Star foods for asthma: almond, blackcurrant, broccoli, brown rice, carrot, chilli, cinnamon, clove, fresh tuna, garlic, ginger, herring, horseradish, lemon, lime, mackerel, mango, millet, papaya, parsley, quinoa, red pepper, Salmon, squash, sunflower seed, thyme, watercress
Asthma is an inflammatory respiratory condition that causes difficulty in breathing. Symptoms can range from a dry cough, which is particularly bad at night, to a tight chest and heavy wheezing. It is caused by the constriction and swelling of the child's airways due to spasms in the bronchial tubes of the lungs. During an attack, there is also an increase in mucus secretions, which further inhibits the movement of air. An asthma attack can be fatal, so it is vital to seek medical advice if your child develops the condition.
Asthma tends to be more common in boys than girls and also where there is a familial history of allergic conditions such as hay fever or eczema. A child who has eczema as a baby has a higher risk of going on to develop asthma as a child. It is a disease that now affects one in five children in the UK, making it the country's most prevalent childhood illness (National Asthma Campaign).
Worldwide, asthma in children has increased dramatically over the past 20 years. Various factors have been blamed for this increase, including environmental pollution and the fact that children in the developed world eat less fish, fruit and vegetables and consume more fatty foods than they did two decades ago. Also, our houses have become better insulated and can therefore retain certain known triggers of asthma, such as dust mites, moulds and pollen.
Every asthmatic child will have her own particular set of triggers that may precipitate an attack and these are important to identify and avoid. Common triggers are cigarette smoke, dust and dust mites, pets, pollen, exercise, exposure to cold weather, colds and viral infections, food additives, moulds, stress, laughter, some medicines such as aspirin, and cleaning products and perfumes.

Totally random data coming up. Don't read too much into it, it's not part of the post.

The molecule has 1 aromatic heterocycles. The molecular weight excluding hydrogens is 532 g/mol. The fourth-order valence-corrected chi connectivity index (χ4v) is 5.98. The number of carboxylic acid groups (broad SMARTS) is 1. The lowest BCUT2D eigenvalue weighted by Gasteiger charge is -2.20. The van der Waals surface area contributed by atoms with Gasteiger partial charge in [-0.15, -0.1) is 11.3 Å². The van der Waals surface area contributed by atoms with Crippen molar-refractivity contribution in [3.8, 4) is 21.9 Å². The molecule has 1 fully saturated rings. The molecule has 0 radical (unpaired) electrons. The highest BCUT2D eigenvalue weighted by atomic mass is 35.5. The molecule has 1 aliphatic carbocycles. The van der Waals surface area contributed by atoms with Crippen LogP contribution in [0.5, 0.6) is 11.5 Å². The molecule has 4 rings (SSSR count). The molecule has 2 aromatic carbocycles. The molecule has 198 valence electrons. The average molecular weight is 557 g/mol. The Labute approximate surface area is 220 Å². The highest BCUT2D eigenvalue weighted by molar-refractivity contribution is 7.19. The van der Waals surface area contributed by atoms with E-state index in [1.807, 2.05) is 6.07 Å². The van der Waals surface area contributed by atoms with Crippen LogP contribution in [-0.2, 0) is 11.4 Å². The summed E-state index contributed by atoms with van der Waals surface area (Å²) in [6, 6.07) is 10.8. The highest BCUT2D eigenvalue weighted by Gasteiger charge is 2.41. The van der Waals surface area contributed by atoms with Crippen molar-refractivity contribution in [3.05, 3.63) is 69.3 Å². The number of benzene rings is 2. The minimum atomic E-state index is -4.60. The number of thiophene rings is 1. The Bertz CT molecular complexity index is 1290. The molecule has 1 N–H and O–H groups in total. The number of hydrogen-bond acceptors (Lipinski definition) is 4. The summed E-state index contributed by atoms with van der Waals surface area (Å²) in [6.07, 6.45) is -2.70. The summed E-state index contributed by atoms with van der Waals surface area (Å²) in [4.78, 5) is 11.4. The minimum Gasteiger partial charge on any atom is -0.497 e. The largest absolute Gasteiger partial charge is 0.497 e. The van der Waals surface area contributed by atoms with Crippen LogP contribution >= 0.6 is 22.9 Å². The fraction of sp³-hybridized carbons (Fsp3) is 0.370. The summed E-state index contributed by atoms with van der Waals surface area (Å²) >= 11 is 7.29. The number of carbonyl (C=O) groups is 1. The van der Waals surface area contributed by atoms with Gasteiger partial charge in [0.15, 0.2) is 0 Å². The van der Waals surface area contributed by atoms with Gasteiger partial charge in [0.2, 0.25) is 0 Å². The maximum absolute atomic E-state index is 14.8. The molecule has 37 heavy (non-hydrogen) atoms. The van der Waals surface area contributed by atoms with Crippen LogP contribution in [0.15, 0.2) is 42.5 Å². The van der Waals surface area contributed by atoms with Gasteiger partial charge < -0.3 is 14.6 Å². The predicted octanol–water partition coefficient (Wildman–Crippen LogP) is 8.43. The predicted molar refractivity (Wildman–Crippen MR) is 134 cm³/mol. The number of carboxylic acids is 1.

Medicinal foods for asthma
Certain food additives can also trigger an asthma attack in susceptible children so, if you have an asthmatic child, get to know your food labels. It is wise to avoid all benzoates (E210-219), sulphites (E220-228), gallates (E310-312) and yellow colourings (E102, E104 and E110). In addition, BHA (E320) and BHT (E321), which are added to certain oils and fats, should also be avoided.
A child with asthma should be on a wholefood diet full of fruits and vegetables, grains, lean proteins and without unnecessary saturated fat or sugar. They should eat plenty of foods rich in magnesium, a natural bronchodilator that can help to prevent spasms of the bronchial passages. Studies have shown that magnesium levels are often low in asthmatics. Good food sources of magnesium include nuts and seeds, green leafy vegetables, wholegrains and unsulphured dried fruit.
Incorporating plenty of oily fish into your child's diet also has a beneficial effect if she suffers from asthma. Mackerel, salmon, fresh tuna, sardines, herring and fresh anchovies are marvellous sources of omega-3 essential fatty acids, which suppress the formation of leukotrienes that can cause the bronchial tubes to constrict. If your child is asthmatic, prepare a meal of oily fish once a week to ensure she receives the omega-3 fats she needs.
Asthmatics tend to be low in B-vitamins and in vitamin C. These vitamins are not stored in the body, so need to be consumed on a daily basis. Foods rich in B-vitamins include wholegrains, pulses and green leafy vegetables and may help asthmatics, particularly those whose attacks are brought on by stress. Vitamin C is found in a wide range of fruits and vegetables, especially guava, kiwi fruit, citrus fruits, blackcurrants and peppers. Vitamin C is a powerful antioxidant, which means that it boosts your child's health generally by battling the harmful free radicals in the body that can cause disease and, more specifically in relation to asthma, it can help to strengthen the lungs and mucous membranes.
Other foods rich in antioxidants are those containing vitamins A and E, and the minerals zinc, copper and selenium. Flavonoids, the phytonutrients found in many fruits and green vegetables, also have strong antioxidant properties. Make sure that your child eats five portions of fruit and vegetables a day to maintain a decent intake of antioxidants. A good rule of thumb is to remember that the more colourful the fruit or vegetable, the greater its antioxidant content.
Asthmatics should drink plenty of water and diluted fruit juices as these help to thin mucus secretions. Cooking with plenty of warming spices is also beneficial for the lungs. Such spices, which include ginger, chilli and cinnamon, have antiseptic and expectorant properties and can help relieve the symptoms of asthma.
Extracted from Immunity Foods for Healthy Kids by Lucy Burney, text © 2004, published by Duncan Baird Publishers, London.